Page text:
Head To Head: Post-secondary Education
Wendy Chi & Amanda Mihoub Wright
McMaster Debating Society
Wendy: Statistics about what students are doing after university are painting a less than optimistic picture of the future of undergrads across North America. In many cases, recent grads find themselves in one of three scenarios: unemployed, working in a field unrelated to their education, or returning to school for another degree. As a result, students have begun to question whether the knowledge garnered during their time in university will translate to finding a career and performing well in it. Sadly, for a large proportion of students, it won’t. At a certain fundamental level of the current system, this actually makes sense. Students often forget that most universities are, first and foremost, research institutions. Teaching undergrads is only a secondary function of these schools and a side job to professors. What does this mean for students? Aside from the fact that their needs are not always a top priority, there is also an inherent bias in what they are taught that favours theoretical concepts over real world applications. Course content and skill development are presented from a research perspective because that is what professors do for a living. It’s no wonder that more and more people end up pursuing graduate studies, since that is the natural path to follow in a university setting.
Amanda: Wendy is correct when she says that a university degree no longer guarantees employment; however, I do not agree that it is a result of universities failing to teach workplace skills or the theoretical nature of university material. Rather, the devaluation of academic credentials is due to many other factors, such as the expansion of universities since the 1970s. Even though universities are geared towards research, students do develop skills that are necessary for workplace success and employment. Universities offer programs such as internships and co-ops with the explicit goal of fostering students’ workplace skills and to give them concrete, hands-on experience in the career field that they wish to pursue. As well, universities simulate workplace settings; students learn that they must attend class for a certain amount of time in order to take notes and to succeed, they must respect deadlines or they will be penalized, and they must develop a certain level of skill in order to obtain their university degree. Most importantly, they learn that this must all be done on their own initiative, and that the responsibility for the quality of their work is theirs alone.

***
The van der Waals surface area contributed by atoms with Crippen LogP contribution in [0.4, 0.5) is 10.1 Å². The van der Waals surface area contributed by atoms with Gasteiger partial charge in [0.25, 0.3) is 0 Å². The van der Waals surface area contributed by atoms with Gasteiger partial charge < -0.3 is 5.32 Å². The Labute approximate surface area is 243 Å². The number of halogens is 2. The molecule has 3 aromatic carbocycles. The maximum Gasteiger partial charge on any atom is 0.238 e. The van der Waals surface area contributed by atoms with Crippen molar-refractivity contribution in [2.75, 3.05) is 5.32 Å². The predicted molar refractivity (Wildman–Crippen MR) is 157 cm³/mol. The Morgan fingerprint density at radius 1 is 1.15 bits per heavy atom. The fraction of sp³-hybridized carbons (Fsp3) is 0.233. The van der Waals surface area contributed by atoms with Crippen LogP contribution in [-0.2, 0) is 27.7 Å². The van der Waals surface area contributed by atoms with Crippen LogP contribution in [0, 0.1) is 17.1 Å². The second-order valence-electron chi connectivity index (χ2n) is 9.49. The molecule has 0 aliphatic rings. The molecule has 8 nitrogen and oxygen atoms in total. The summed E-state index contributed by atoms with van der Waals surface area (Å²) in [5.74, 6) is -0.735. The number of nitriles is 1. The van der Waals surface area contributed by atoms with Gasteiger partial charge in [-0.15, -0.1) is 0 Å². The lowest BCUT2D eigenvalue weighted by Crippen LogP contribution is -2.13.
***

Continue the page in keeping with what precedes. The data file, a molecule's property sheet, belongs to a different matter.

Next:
WC: I agree that internships and co-operative education programs can be an excellent way to supplement education with practical work experience. The problem is that at many universities, McMaster included, not enough students are participating in these programs. Enrollment in co-op programs is limited to only a privileged few students who can reap the benefits of the experience. In addition, the fact that the co-op schedule disrupts extracurriculars and other year-long commitments can be a major disadvantage to some. As for Amanda’s claim that university simulates a workplace setting, my answer is yes and no. Yes there is a certain structure to the university experience that translates to the workplace (deadlines, schedules, etc.) but is it enough? Although basic organization and time management are important, the relevance of other heavily emphasized skills, such as essay writing, conducting secondary research and test taking, is often limited to academia. It is equally important for students to acquire the interpersonal, communication and leadership skills that are prerequisites for success in the real world.